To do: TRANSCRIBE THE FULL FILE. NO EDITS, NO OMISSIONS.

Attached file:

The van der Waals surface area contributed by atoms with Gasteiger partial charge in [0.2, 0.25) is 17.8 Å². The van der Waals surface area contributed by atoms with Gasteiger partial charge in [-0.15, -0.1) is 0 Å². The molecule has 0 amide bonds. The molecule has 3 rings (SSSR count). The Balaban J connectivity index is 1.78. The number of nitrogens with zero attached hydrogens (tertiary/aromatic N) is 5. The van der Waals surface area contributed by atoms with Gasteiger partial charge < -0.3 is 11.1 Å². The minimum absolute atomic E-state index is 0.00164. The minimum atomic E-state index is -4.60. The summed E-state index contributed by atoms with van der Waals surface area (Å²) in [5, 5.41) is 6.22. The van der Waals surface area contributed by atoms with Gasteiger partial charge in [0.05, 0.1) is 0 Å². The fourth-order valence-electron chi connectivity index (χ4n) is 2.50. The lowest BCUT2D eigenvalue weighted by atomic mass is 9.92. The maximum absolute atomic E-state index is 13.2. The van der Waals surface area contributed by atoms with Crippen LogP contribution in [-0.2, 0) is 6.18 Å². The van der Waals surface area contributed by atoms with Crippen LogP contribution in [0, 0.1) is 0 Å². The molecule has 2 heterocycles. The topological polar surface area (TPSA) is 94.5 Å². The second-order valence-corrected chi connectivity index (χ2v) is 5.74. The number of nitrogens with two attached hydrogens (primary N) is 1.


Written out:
The van der Waals surface area contributed by atoms with Gasteiger partial charge in [0.2, 0.25) is 17.8 Å². The van der Waals surface area contributed by atoms with Gasteiger partial charge in [-0.15, -0.1) is 0 Å². The molecule has 0 amide bonds. The molecule has 3 rings (SSSR count). The Balaban J connectivity index is 1.78. The number of nitrogens with zero attached hydrogens (tertiary/aromatic N) is 5. The van der Waals surface area contributed by atoms with Gasteiger partial charge < -0.3 is 11.1 Å². The minimum absolute atomic E-state index is 0.00164. The minimum atomic E-state index is -4.60. The summed E-state index contributed by atoms with van der Waals surface area (Å²) in [5, 5.41) is 6.22. The van der Waals surface area contributed by atoms with Gasteiger partial charge in [0.05, 0.1) is 0 Å². The fourth-order valence-electron chi connectivity index (χ4n) is 2.50. The lowest BCUT2D eigenvalue weighted by atomic mass is 9.92. The maximum absolute atomic E-state index is 13.2. The van der Waals surface area contributed by atoms with Crippen LogP contribution in [-0.2, 0) is 6.18 Å². The van der Waals surface area contributed by atoms with Crippen LogP contribution in [0, 0.1) is 0 Å². The molecule has 2 heterocycles. The topological polar surface area (TPSA) is 94.5 Å². The second-order valence-corrected chi connectivity index (χ2v) is 5.74. The number of nitrogens with two attached hydrogens (primary N) is 1.